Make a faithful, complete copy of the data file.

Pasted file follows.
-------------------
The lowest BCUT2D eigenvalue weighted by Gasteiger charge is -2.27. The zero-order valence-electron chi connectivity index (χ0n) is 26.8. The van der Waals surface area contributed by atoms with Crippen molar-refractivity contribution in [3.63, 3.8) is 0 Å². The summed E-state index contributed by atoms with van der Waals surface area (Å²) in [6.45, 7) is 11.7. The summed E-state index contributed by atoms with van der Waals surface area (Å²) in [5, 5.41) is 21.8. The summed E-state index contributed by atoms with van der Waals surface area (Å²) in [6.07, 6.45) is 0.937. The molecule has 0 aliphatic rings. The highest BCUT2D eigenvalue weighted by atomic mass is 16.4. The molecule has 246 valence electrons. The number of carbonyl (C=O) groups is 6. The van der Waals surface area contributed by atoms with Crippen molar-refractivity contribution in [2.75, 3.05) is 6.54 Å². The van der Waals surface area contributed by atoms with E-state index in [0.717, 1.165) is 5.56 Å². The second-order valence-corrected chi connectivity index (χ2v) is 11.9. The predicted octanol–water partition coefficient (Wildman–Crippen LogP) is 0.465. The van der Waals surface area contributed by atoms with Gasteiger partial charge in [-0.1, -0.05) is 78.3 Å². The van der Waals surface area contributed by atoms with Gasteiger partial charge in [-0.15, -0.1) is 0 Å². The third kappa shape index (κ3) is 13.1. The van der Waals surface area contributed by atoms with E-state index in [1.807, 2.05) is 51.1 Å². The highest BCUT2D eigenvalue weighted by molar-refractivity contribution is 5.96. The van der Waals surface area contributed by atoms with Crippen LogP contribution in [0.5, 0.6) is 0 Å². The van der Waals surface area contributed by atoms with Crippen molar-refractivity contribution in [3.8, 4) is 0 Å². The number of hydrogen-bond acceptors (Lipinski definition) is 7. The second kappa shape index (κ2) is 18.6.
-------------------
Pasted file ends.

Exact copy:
The lowest BCUT2D eigenvalue weighted by Gasteiger charge is -2.27. The zero-order valence-electron chi connectivity index (χ0n) is 26.8. The van der Waals surface area contributed by atoms with Crippen molar-refractivity contribution in [3.63, 3.8) is 0 Å². The summed E-state index contributed by atoms with van der Waals surface area (Å²) in [6.45, 7) is 11.7. The summed E-state index contributed by atoms with van der Waals surface area (Å²) in [5, 5.41) is 21.8. The summed E-state index contributed by atoms with van der Waals surface area (Å²) in [6.07, 6.45) is 0.937. The molecule has 0 aliphatic rings. The highest BCUT2D eigenvalue weighted by atomic mass is 16.4. The molecule has 246 valence electrons. The number of carbonyl (C=O) groups is 6. The van der Waals surface area contributed by atoms with Crippen molar-refractivity contribution in [2.75, 3.05) is 6.54 Å². The van der Waals surface area contributed by atoms with E-state index in [0.717, 1.165) is 5.56 Å². The second-order valence-corrected chi connectivity index (χ2v) is 11.9. The predicted octanol–water partition coefficient (Wildman–Crippen LogP) is 0.465. The van der Waals surface area contributed by atoms with Gasteiger partial charge in [-0.1, -0.05) is 78.3 Å². The van der Waals surface area contributed by atoms with Gasteiger partial charge in [-0.15, -0.1) is 0 Å². The third kappa shape index (κ3) is 13.1. The van der Waals surface area contributed by atoms with E-state index in [1.807, 2.05) is 51.1 Å². The highest BCUT2D eigenvalue weighted by molar-refractivity contribution is 5.96. The van der Waals surface area contributed by atoms with Crippen LogP contribution in [0.5, 0.6) is 0 Å². The van der Waals surface area contributed by atoms with Crippen molar-refractivity contribution in [3.8, 4) is 0 Å². The number of hydrogen-bond acceptors (Lipinski definition) is 7. The second kappa shape index (κ2) is 18.6.